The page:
“My only sin is my skin. What did I do, to be so black and blue?”
–Fats Waller, “(What Did I Do to Be So) Black and Blue?”
“Manhattan’s streets I saunter’d, pondering.”
–Walt Whitman, “Manhattan’s Streets I Saunter’d, Pondering”
My love for walking started in childhood, out of necessity. No thanks to a stepfather with heavy hands, I found every reason to stay away from home and was usually out—at some friend’s house or at a street party where no minor should be—until it was too late to get public transportation. So I walked.
The streets of Kingston, Jamaica, in the 1980s were often terrifying—you could, for instance, get killed if a political henchman thought you came from the wrong neighborhood, or even if you wore the wrong color. Wearing orange showed affiliation with one political party and green with the other, and if you were neutral or traveling far from home you chose your colors well. The wrong color in the wrong neighborhood could mean your last day. No wonder, then, that my friends and the rare nocturnal passerby declared me crazy for my long late-night treks that traversed warring political zones. (And sometimes I did pretend to be crazy, shouting non sequiturs when I passed through especially dangerous spots, such as the place where thieves hid on the banks of a storm drain. Predators would ignore or laugh at the kid in his school uniform speaking nonsense.)
I made friends with strangers and went from being a very shy and awkward kid to being an extroverted, awkward one. The beggar, the vendor, the poor laborer—those were experienced wanderers, and they became my nighttime instructors; they knew the streets and delivered lessons on how to navigate and enjoy them. I imagined myself as a Jamaican Tom Sawyer, one moment sauntering down the streets to pick low-hanging mangoes that I could reach from the sidewalk, another moment hanging outside a street party with battling sound systems, each armed with speakers piled to create skyscrapers of heavy bass. These streets weren’t frightening. They were full of adventure when they weren’t serene. There I’d join forces with a band of merry walkers, who’d miss the last bus by mere minutes, our feet still moving as we put out our thumbs to hitchhike to spots nearer home, making jokes as vehicle after vehicle raced past us. Or I’d get lost in Mittyesque moments, my young mind imagining alternate futures. The streets had their own safety: Unlike at home, there I could be myself without fear of bodily harm. Walking became so regular and familiar that the way home became home.
The streets had their rules, and I loved the challenge of trying to master them. I learned how to be alert to surrounding dangers and nearby delights, and prided myself on recognizing telling details that my peers missed. Kingston was a map of complex, and often bizarre, cultural and political and social activity, and I appointed myself its nighttime cartographer. I’d know how to navigate away from a predatory pace, and to speed up to chat when the cadence of a gait announced friendliness. It was almost always men I saw. A lone woman walking in the middle of the night was as common a sight as Sasquatch; moonlight pedestrianism was too dangerous for her. Sometimes at night as I made my way down from hills above Kingston, I’d have the impression that the city was set on “pause” or in extreme slow motion, as that as I descended I was cutting across Jamaica’s deep social divisions. I’d make my way briskly past the mansions in the hills overlooking the city, now transformed into a carpet of dotted lights under a curtain of stars, saunter by middle-class subdivisions hidden behind high walls crowned with barbed wire, and zigzag through neighborhoods of zinc and wooden shacks crammed together and leaning like a tight-knit group of limbo dancers. With my descent came an increase in the vibrancy of street life—except when it didn’t; some poor neighborhoods had both the violent gunfights and the eerily deserted streets of the cinematic Wild West. I knew well enough to avoid those even at high noon.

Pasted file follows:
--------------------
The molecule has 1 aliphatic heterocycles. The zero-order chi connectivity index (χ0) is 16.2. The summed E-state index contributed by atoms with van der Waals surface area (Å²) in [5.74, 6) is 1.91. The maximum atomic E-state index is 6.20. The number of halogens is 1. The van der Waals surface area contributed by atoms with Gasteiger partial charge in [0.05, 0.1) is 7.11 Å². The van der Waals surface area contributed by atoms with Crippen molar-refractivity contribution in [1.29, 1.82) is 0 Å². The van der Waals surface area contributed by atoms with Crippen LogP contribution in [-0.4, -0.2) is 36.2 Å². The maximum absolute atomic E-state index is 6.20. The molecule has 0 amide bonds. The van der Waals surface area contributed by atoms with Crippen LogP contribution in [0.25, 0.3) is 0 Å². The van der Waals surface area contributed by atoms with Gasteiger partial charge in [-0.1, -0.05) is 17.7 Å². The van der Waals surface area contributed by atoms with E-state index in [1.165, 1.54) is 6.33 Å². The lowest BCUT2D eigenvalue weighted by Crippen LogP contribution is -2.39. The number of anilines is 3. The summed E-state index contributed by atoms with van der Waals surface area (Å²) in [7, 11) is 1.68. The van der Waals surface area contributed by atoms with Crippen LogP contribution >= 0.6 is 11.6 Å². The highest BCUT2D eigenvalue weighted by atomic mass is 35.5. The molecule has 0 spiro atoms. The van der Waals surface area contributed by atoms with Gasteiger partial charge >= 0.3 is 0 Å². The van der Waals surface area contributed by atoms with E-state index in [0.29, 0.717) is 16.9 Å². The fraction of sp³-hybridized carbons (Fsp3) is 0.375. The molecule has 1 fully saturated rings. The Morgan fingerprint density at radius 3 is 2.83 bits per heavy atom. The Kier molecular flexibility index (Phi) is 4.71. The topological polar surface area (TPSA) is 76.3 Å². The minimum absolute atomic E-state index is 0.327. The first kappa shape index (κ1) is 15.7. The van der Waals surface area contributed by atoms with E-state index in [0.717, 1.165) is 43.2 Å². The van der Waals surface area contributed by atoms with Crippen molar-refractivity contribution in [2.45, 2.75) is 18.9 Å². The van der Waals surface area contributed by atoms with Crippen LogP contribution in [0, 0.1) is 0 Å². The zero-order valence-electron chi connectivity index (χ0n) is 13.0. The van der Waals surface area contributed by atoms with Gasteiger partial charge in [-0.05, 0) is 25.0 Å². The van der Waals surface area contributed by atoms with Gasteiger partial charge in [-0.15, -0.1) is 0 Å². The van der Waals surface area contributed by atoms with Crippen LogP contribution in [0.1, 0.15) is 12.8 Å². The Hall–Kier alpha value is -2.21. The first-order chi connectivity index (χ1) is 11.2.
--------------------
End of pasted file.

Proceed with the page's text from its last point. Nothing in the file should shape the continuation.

I’d begun hoofing it after dark when I was 10 years old. By 13 I was rarely home before midnight, and some nights found me racing against dawn. My mother would often complain, “Mek yuh love street suh? Yuh born a hospital; yuh neva born a street.” (“Why do you love the streets so much? You were born in a hospital, not in the streets.”)
* * * *
I left Jamaica in 1996 to attend college in New Orleans, a city I’d heard called “the northernmost Caribbean city.” I wanted to discover—on foot, of course—what was Caribbean and what was American about it. Stately mansions on oak-lined streets with streetcars clanging by, and brightly colored houses that made entire blocks look festive; people in resplendent costumes dancing to funky brass bands in the middle of the street; cuisine—and aromas—that mashed up culinary traditions from Africa, Europe, Asia, and the American South; and a juxtaposition of worlds old and new, odd and familiar: Who wouldn’t want to explore this?
On my first day in the city, I went walking for a few hours to get a feel for the place and to buy supplies to transform my dormitory room from a prison bunker into a welcoming space. When some university staff members found out what I’d been up to, they warned me to restrict my walking to the places recommended as safe to tourists and the parents of freshmen. They trotted out statistics about New Orleans’s crime rate. But Kingston’s crime rate dwarfed those numbers, and I decided to ignore these well-meant cautions. A city was waiting to be discovered, and I wouldn’t let inconvenient facts get in the way. These American criminals are nothing on Kingston’s, I thought. They’re no real threat to me.
What no one had told me was that I was the one who would be considered a threat.
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